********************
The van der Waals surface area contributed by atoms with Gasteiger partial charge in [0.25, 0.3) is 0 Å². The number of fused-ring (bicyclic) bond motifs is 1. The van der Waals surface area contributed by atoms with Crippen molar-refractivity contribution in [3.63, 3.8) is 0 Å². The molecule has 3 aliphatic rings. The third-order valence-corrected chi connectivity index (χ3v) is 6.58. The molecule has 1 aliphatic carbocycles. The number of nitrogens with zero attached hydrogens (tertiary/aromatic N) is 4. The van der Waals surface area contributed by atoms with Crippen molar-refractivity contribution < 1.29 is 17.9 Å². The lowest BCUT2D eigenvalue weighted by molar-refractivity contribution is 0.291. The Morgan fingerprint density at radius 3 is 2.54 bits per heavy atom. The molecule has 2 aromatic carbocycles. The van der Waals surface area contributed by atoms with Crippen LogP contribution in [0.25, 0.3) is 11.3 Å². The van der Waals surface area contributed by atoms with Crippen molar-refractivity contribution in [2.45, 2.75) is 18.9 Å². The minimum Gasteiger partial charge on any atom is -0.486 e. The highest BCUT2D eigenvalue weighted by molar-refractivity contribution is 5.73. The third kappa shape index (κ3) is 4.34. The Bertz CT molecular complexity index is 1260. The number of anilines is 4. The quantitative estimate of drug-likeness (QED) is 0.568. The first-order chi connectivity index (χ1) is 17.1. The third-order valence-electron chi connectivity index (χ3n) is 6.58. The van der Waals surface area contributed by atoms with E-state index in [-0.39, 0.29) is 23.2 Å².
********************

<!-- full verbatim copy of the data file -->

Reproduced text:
The van der Waals surface area contributed by atoms with Gasteiger partial charge in [0.25, 0.3) is 0 Å². The number of fused-ring (bicyclic) bond motifs is 1. The van der Waals surface area contributed by atoms with Crippen molar-refractivity contribution in [3.63, 3.8) is 0 Å². The molecule has 3 aliphatic rings. The third-order valence-corrected chi connectivity index (χ3v) is 6.58. The molecule has 1 aliphatic carbocycles. The number of nitrogens with zero attached hydrogens (tertiary/aromatic N) is 4. The van der Waals surface area contributed by atoms with Crippen molar-refractivity contribution < 1.29 is 17.9 Å². The lowest BCUT2D eigenvalue weighted by molar-refractivity contribution is 0.291. The Morgan fingerprint density at radius 3 is 2.54 bits per heavy atom. The molecule has 2 aromatic carbocycles. The van der Waals surface area contributed by atoms with Crippen LogP contribution in [0.25, 0.3) is 11.3 Å². The van der Waals surface area contributed by atoms with Crippen molar-refractivity contribution in [2.45, 2.75) is 18.9 Å². The minimum Gasteiger partial charge on any atom is -0.486 e. The highest BCUT2D eigenvalue weighted by molar-refractivity contribution is 5.73. The third kappa shape index (κ3) is 4.34. The Bertz CT molecular complexity index is 1260. The number of anilines is 4. The quantitative estimate of drug-likeness (QED) is 0.568. The first-order chi connectivity index (χ1) is 17.1. The third-order valence-electron chi connectivity index (χ3n) is 6.58. The van der Waals surface area contributed by atoms with E-state index in [-0.39, 0.29) is 23.2 Å².